Mantua Township’s loss is Rootstown’s gain, as county commissioners recently approved a 15-year property tax abatement for Singleton Reels to relocate to the township and more than double the size of its manufacturing facility.
The company makes crates and reels used for spooling things like industrial wire, hose and cable.
Scott Hamilton, the company president, said his company plans to build a 90,000-square-foot warehouse with 3,400 square feet of office space on Lynn Road in Rootstown, just down the street from the AA Antique Mall.
“We’re delighted. It’s a small community we want to be part of, helping any way we can. It’s a perfect location for us, very similar to Mantua, and we’re excited to be there,” Hamilton said.
The 80% tax abatement affects the new construction, not the land itself, which has been farmland, Rootstown Trustee Dave McIntyre said.
According to the terms of the tax abatement agreement, Singleton Reels intends to invest $500,000 in the land, $6.6 million in new construction, $400,000 in machinery and equipment, and $50,000 in furniture and fixtures, for a total of $7.55 million.
The company currently employs 19 people and must add seven more within three years, according to the agreement. Doing so will increase its current $1.515 million payroll by $620,000.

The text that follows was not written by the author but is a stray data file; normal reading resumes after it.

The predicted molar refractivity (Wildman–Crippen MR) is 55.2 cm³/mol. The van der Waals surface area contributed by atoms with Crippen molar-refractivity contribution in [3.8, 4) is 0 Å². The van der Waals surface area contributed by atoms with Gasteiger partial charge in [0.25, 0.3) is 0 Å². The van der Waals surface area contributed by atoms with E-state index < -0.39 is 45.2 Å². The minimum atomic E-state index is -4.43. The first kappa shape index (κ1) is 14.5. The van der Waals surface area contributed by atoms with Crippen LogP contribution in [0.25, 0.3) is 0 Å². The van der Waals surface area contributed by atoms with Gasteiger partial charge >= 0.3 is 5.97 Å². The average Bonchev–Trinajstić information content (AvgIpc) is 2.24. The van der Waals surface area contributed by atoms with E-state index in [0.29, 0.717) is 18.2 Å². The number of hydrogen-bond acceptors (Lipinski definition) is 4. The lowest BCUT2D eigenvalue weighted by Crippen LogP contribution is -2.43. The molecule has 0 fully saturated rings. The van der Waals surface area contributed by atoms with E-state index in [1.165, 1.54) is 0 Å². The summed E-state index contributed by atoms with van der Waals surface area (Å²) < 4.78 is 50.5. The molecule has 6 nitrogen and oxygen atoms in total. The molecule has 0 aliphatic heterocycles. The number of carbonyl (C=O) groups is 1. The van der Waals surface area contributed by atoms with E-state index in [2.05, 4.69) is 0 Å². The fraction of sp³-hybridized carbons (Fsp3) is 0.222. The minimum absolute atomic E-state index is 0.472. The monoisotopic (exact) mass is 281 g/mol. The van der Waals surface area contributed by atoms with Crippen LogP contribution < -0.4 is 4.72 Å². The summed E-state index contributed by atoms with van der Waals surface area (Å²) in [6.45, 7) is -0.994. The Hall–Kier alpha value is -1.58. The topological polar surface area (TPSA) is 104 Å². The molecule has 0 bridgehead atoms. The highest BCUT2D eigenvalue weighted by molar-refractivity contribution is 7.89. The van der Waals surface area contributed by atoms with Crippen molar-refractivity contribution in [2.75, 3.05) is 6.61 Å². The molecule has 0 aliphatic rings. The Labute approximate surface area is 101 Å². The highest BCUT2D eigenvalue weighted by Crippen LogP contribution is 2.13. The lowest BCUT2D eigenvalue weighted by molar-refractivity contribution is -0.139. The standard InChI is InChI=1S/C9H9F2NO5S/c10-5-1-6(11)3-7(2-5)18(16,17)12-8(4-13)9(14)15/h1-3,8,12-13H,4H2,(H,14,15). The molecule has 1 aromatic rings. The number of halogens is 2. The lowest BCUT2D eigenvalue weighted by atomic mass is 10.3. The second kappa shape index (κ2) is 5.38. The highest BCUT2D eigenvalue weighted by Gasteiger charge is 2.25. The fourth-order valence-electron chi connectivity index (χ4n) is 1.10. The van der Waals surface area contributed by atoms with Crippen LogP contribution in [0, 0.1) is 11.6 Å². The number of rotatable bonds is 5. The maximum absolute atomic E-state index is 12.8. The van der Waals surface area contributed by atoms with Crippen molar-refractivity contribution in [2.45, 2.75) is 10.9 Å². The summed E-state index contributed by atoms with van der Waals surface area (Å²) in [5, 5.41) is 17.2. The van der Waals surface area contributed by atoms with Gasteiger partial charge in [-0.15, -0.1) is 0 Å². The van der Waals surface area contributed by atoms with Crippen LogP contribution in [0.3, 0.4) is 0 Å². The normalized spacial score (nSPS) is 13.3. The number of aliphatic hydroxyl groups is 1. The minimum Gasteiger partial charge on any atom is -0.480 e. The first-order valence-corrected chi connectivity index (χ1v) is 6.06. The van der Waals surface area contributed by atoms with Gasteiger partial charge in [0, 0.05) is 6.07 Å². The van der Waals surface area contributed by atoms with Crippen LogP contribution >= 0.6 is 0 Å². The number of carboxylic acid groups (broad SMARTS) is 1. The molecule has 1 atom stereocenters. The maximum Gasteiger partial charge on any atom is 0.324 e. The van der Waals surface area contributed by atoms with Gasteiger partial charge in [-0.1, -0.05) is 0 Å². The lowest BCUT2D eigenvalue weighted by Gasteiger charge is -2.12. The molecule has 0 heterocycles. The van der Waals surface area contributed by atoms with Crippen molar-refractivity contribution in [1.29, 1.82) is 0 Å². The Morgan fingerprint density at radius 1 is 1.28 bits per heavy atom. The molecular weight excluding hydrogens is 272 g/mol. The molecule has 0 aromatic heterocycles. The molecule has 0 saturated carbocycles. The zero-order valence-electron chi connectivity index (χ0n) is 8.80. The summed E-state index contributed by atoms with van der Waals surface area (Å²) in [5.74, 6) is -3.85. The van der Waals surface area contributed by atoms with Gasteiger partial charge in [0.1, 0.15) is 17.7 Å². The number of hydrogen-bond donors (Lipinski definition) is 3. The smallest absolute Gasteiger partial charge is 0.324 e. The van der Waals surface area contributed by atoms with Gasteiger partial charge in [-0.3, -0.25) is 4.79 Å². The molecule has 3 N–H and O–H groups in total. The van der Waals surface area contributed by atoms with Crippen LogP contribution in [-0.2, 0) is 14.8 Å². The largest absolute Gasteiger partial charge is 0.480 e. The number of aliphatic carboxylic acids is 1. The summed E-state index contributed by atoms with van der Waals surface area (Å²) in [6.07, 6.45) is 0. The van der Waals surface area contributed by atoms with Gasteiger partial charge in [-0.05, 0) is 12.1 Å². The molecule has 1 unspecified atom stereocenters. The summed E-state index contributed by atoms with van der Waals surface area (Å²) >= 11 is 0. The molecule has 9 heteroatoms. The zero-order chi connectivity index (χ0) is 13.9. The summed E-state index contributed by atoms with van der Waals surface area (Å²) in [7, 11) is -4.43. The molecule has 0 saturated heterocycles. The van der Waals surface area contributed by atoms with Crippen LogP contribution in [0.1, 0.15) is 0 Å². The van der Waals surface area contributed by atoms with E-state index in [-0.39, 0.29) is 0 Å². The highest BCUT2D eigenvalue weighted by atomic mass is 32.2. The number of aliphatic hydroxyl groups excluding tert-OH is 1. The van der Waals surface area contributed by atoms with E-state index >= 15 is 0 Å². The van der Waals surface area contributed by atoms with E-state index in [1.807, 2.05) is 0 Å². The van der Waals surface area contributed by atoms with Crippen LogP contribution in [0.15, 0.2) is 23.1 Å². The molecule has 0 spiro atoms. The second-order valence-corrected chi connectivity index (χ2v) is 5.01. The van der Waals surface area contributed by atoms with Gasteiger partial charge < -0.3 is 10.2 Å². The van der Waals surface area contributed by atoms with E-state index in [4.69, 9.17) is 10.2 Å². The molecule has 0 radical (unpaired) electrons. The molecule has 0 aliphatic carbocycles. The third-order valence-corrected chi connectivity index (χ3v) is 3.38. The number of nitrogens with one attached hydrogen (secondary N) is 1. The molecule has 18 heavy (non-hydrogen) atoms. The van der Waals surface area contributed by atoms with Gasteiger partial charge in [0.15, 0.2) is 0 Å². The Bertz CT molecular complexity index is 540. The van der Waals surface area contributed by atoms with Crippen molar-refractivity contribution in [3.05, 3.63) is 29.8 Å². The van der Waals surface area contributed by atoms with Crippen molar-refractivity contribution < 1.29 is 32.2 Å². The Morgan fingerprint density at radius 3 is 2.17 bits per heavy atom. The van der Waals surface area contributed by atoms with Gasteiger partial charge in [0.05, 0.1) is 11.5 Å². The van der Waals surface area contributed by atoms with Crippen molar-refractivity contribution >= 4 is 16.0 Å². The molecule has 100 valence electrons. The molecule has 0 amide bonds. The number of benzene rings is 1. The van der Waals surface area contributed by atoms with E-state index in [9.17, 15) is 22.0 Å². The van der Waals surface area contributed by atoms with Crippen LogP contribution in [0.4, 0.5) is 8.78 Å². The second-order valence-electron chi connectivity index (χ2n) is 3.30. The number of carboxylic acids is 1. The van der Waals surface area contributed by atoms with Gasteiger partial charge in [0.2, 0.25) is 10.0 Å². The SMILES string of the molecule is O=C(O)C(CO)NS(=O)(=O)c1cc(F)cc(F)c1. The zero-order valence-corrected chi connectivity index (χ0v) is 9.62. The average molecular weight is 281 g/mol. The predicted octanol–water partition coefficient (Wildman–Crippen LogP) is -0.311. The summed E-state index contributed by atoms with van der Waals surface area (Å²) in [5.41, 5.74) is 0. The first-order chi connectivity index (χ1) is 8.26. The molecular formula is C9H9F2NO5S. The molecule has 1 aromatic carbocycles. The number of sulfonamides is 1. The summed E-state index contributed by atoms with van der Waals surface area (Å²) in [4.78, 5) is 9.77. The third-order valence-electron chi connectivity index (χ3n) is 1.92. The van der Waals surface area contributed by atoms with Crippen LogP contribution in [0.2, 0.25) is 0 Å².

If the company does not meet its benchmarks in three years, or fails to maintain those benchmarks for the life of the agreement, the tax abatements can be revoked, said Portage Development Board President Brad Ehrhart.
Hamilton said the company needed to move because Mantua Township cannot provide the fire suppression capabilities the company requires, and that is the reason stated in the formal agreement as well.
Mantua Township Trustee John Festa isn’t happy.
Festa said the first he heard about Singleton Reels relocating was when the trustees got a letter from Portage Development Board, and by then it was a done deal.
“We had no say so. The matter was already decided upon,” he said. “They never asked our opinion.”
Festa said he and fellow trustees Matt Benner and Susan Lilley believe Hamilton made the decision to leave Mantua Township because of expansion plans and the tax abatement, not water supply.
“Fire suppression is on them. If you want fire suppression in your building, you have to make arrangements for that,” Festa said. “We don’t do that.”
Hamilton agreed that he did receive a fire variance when he enlarged his Mantua Township building in 1998, but this time he did not pursue one. State regulations, he said, would have required him to install numerous firewalls and wouldn’t have allowed him to connect an addition to the existing building, so he never approached Mantua Township officials about it.
Moving to a different location in Mantua Township would still have involved a lack of water for fire suppression, he said.
Losing Singleton Reels underscores the importance of lining township streets with hydrants, something Benner, who formerly served the community as fire chief, said he has unsuccessfully lobbied the county to do for decades. Each time, he was told the massive undertaking was not feasible, he said.